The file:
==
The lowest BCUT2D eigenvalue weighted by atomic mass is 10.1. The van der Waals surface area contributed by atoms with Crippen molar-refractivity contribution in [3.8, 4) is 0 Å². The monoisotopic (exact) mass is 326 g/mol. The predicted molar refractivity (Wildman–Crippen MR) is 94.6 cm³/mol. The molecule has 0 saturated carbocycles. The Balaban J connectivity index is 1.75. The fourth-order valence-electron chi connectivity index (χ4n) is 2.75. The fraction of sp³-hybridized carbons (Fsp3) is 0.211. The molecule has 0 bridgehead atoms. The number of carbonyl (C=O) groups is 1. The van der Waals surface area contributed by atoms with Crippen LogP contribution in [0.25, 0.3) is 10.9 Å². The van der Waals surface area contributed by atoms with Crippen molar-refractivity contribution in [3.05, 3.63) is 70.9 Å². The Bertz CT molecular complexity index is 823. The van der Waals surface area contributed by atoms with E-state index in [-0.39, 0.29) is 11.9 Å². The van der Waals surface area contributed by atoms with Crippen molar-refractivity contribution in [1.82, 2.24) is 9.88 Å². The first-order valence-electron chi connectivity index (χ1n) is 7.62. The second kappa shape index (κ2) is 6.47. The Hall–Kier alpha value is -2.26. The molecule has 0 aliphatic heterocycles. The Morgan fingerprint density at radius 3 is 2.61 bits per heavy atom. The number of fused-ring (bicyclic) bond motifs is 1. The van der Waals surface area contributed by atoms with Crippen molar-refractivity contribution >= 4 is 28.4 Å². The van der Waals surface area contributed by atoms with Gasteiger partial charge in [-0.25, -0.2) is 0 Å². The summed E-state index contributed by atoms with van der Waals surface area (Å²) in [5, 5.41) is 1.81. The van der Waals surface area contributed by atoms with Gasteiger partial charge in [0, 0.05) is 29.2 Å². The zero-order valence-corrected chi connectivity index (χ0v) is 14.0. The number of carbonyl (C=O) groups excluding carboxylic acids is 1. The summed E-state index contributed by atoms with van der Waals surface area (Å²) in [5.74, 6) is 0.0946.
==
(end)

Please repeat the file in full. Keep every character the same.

The lowest BCUT2D eigenvalue weighted by atomic mass is 10.1. The van der Waals surface area contributed by atoms with Crippen molar-refractivity contribution in [3.8, 4) is 0 Å². The monoisotopic (exact) mass is 326 g/mol. The predicted molar refractivity (Wildman–Crippen MR) is 94.6 cm³/mol. The molecule has 0 saturated carbocycles. The Balaban J connectivity index is 1.75. The fourth-order valence-electron chi connectivity index (χ4n) is 2.75. The fraction of sp³-hybridized carbons (Fsp3) is 0.211. The molecule has 0 bridgehead atoms. The number of carbonyl (C=O) groups is 1. The van der Waals surface area contributed by atoms with Crippen LogP contribution in [0.25, 0.3) is 10.9 Å². The van der Waals surface area contributed by atoms with Crippen molar-refractivity contribution in [3.05, 3.63) is 70.9 Å². The Bertz CT molecular complexity index is 823. The van der Waals surface area contributed by atoms with E-state index in [-0.39, 0.29) is 11.9 Å². The van der Waals surface area contributed by atoms with Crippen molar-refractivity contribution in [1.82, 2.24) is 9.88 Å². The first-order valence-electron chi connectivity index (χ1n) is 7.62. The second kappa shape index (κ2) is 6.47. The Hall–Kier alpha value is -2.26. The molecule has 0 aliphatic heterocycles. The Morgan fingerprint density at radius 3 is 2.61 bits per heavy atom. The number of fused-ring (bicyclic) bond motifs is 1. The van der Waals surface area contributed by atoms with Crippen molar-refractivity contribution >= 4 is 28.4 Å². The van der Waals surface area contributed by atoms with Gasteiger partial charge in [-0.25, -0.2) is 0 Å². The summed E-state index contributed by atoms with van der Waals surface area (Å²) in [5, 5.41) is 1.81. The van der Waals surface area contributed by atoms with Gasteiger partial charge in [0, 0.05) is 29.2 Å². The zero-order valence-corrected chi connectivity index (χ0v) is 14.0. The number of carbonyl (C=O) groups excluding carboxylic acids is 1. The summed E-state index contributed by atoms with van der Waals surface area (Å²) in [5.74, 6) is 0.0946.